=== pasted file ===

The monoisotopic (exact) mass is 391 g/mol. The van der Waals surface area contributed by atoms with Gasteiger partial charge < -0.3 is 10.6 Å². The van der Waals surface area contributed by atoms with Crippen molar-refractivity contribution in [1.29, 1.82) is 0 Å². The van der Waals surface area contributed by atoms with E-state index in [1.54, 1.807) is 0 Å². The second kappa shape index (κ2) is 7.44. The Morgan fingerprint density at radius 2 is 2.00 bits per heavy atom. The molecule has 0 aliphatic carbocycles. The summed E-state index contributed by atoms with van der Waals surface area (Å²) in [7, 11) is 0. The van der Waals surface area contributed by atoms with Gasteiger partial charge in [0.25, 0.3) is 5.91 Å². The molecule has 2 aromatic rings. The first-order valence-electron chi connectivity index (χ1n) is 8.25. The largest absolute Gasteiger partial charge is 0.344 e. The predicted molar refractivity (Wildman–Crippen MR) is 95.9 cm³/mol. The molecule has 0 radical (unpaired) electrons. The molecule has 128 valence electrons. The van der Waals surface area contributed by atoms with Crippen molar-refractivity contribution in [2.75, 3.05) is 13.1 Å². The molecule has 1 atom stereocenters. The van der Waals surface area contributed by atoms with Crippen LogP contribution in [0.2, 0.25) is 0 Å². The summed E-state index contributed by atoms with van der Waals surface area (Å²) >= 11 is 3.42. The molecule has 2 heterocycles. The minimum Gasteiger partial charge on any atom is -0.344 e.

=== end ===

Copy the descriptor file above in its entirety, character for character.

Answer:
The monoisotopic (exact) mass is 391 g/mol. The van der Waals surface area contributed by atoms with Gasteiger partial charge < -0.3 is 10.6 Å². The van der Waals surface area contributed by atoms with Crippen molar-refractivity contribution in [1.29, 1.82) is 0 Å². The van der Waals surface area contributed by atoms with E-state index in [1.54, 1.807) is 0 Å². The second kappa shape index (κ2) is 7.44. The Morgan fingerprint density at radius 2 is 2.00 bits per heavy atom. The molecule has 0 aliphatic carbocycles. The summed E-state index contributed by atoms with van der Waals surface area (Å²) in [7, 11) is 0. The van der Waals surface area contributed by atoms with Gasteiger partial charge in [0.25, 0.3) is 5.91 Å². The molecule has 2 aromatic rings. The first-order valence-electron chi connectivity index (χ1n) is 8.25. The largest absolute Gasteiger partial charge is 0.344 e. The predicted molar refractivity (Wildman–Crippen MR) is 95.9 cm³/mol. The molecule has 0 radical (unpaired) electrons. The molecule has 128 valence electrons. The van der Waals surface area contributed by atoms with Crippen molar-refractivity contribution in [2.75, 3.05) is 13.1 Å². The molecule has 1 atom stereocenters. The van der Waals surface area contributed by atoms with Crippen LogP contribution in [0.2, 0.25) is 0 Å². The summed E-state index contributed by atoms with van der Waals surface area (Å²) >= 11 is 3.42. The molecule has 2 heterocycles. The minimum Gasteiger partial charge on any atom is -0.344 e.